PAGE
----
An ordinary e-mail once caught the eye of Modupe Akinola,Assistant Professor of Management at Columbia Business School. It was from a prospective Ph.D. student, an African-American woman, asking for a meeting.
Dr. Akinola wondered: “Would I have reacted differently if this was from a man? Would it make a difference if the request was for today and not next week?” She joined with colleagues Katherine Milkman and DollyChugh to turn these questions into research questions in a field experiment measuring discrimination in academia.
The creative and elaborate experiment started with putting together a representative sample of over 6,500 faculty members from 260 universities. The team used publicly available demographic information on professors to ensure a good sample. The researchers then created a few prospective Ph.D. students. The names of these imaginary students were tested and proved to be easily recognizable as either male or female and as Caucasian, Black, Hispanic, Indian or Chinese.
At 8:00 am on a Monday, e-mails from Brad Andersons, Latoya Browns and 18 others went out to unsuspecting subjects, asking to meet “today” in half the cases and “next Monday” in the other half. The research team was impressed by how quickly most faculty wrote back and how often they agreed to meet, but when and with whom they agreed to meet was more interesting.
One would think academia, with its affirmative action and enlightened world views, might be a post-racial, post-gender sphere. As it turns out – not so much, especially not when there is time to think about it.
In the now condition, Akinola, Milkman and Chugh found no significant difference between number of responses to white males and to others, but when the request was for later, white men received both more responses and more meeting acceptances than any other prospective students. The white men fared better than all other racial categories across almost all disciplines. The effect remained even when the race or gender of faculty and student matched.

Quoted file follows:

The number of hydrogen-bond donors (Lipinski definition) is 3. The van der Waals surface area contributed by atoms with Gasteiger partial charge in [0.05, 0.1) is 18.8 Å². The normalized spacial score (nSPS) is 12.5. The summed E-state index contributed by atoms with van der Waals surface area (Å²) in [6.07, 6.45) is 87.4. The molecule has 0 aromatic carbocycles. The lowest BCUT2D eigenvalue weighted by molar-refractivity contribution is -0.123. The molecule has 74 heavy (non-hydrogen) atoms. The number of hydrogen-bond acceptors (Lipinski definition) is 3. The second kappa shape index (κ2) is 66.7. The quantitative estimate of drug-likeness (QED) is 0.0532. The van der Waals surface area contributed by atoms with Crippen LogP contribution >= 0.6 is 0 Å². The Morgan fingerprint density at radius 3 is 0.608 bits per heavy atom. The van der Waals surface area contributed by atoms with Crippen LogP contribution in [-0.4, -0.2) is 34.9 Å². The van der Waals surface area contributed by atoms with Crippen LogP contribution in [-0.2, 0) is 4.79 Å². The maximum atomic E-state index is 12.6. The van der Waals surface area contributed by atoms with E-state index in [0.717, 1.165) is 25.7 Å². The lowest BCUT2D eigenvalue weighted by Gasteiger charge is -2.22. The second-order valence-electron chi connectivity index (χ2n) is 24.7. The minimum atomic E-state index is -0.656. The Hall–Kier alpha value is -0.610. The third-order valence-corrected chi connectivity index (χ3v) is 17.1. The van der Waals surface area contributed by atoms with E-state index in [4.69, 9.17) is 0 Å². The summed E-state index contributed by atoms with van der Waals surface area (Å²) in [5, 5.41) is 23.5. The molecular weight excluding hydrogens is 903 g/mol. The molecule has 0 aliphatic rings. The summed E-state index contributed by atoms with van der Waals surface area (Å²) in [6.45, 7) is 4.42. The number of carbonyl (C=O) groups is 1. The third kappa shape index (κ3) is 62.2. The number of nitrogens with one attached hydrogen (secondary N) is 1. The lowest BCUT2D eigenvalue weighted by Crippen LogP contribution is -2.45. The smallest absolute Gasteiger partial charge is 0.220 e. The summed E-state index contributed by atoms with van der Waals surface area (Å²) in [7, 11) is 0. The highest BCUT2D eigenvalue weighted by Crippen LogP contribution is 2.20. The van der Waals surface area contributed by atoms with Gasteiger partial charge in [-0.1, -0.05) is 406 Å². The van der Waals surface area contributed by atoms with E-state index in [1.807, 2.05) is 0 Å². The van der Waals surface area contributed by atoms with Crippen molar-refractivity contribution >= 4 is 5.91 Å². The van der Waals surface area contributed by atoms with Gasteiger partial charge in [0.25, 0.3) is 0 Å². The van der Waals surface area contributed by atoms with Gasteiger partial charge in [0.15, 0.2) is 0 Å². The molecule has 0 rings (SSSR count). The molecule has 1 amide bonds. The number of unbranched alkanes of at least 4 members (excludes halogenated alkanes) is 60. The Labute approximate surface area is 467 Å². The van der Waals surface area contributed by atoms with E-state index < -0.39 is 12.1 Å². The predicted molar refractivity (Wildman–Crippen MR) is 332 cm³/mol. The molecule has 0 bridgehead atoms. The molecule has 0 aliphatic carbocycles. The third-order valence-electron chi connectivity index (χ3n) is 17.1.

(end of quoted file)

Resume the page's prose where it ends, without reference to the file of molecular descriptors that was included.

According to construal level theory (CLT) immediate events demand concrete reasoning focused on feasibility, whereas decisions about distant events trigger abstract thinking and a focus on desirability of the event. Thus, future events create more room for unconscious stereotypes and biases to enter the decision-making process. In this study, for instance, the responses received to the “now” requests systematically displayed a focus on “how,” whereas the “later” e-mails were more likely to be answered with a request for credentials or more information – a “why” response.
The point of this experiment and other studies that spotlight the influence of stereotypes and biases on consequential decisions is not to call people racist or sexist. The point is to come up with ways to address the biases and to improve minority outcomes. For instance, referring all prospective students to the Ph.D. program coordinator would take the burden off individual professors and ensure that all students get their questions answered. This is just one option that an experiment like this might bring up for discussion.
Unfortunately, some faculty did not take kindly to the experiment. When debriefed and told that they had been used in a study of bias, many expressed outrage and demanded to speak with the Institutional Review Board.
To me, their reaction suggests the thorny subjects of race and gender are not studied enough in academia. Perhaps academia, more so than other spheres, makes it taboo to have biases, but shaming does not make biases go away! Nobody wants to be called a racist or sexist, not even a little bit, but simply feeling guilty is not productive. We can structure decision-making in ways that level the playing field, and we need creative researchers like Akinola, Milkman and Chugh to make that happen.
Anya Malkov is an MPP2 at the Harvard Kennedy School, a WAPPP Cultural Bridge Fellow, and an alumna of From Harvard Square to the Oval Office.